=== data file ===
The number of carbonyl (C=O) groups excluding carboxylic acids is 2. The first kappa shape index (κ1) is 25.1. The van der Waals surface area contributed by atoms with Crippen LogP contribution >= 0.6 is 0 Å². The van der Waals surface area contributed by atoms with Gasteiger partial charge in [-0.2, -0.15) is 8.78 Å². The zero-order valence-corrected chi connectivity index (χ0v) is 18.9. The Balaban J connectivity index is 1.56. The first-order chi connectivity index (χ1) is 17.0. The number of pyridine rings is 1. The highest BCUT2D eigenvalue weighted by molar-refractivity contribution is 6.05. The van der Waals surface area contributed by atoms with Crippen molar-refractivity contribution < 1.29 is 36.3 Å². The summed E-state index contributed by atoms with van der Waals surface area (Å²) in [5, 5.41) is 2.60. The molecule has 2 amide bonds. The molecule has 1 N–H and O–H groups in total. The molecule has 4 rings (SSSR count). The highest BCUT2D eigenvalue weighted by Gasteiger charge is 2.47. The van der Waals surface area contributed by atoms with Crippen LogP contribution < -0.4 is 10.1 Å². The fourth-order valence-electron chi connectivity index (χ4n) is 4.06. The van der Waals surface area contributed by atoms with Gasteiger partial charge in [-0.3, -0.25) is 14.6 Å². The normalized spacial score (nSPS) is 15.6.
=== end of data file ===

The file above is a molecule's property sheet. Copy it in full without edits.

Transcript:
The number of carbonyl (C=O) groups excluding carboxylic acids is 2. The first kappa shape index (κ1) is 25.1. The van der Waals surface area contributed by atoms with Crippen LogP contribution >= 0.6 is 0 Å². The van der Waals surface area contributed by atoms with Gasteiger partial charge in [-0.2, -0.15) is 8.78 Å². The zero-order valence-corrected chi connectivity index (χ0v) is 18.9. The Balaban J connectivity index is 1.56. The first-order chi connectivity index (χ1) is 17.0. The number of pyridine rings is 1. The highest BCUT2D eigenvalue weighted by molar-refractivity contribution is 6.05. The van der Waals surface area contributed by atoms with Crippen molar-refractivity contribution < 1.29 is 36.3 Å². The summed E-state index contributed by atoms with van der Waals surface area (Å²) in [5, 5.41) is 2.60. The molecule has 2 amide bonds. The molecule has 1 N–H and O–H groups in total. The molecule has 4 rings (SSSR count). The highest BCUT2D eigenvalue weighted by Gasteiger charge is 2.47. The van der Waals surface area contributed by atoms with Crippen LogP contribution < -0.4 is 10.1 Å². The fourth-order valence-electron chi connectivity index (χ4n) is 4.06. The van der Waals surface area contributed by atoms with Gasteiger partial charge in [-0.3, -0.25) is 14.6 Å². The normalized spacial score (nSPS) is 15.6.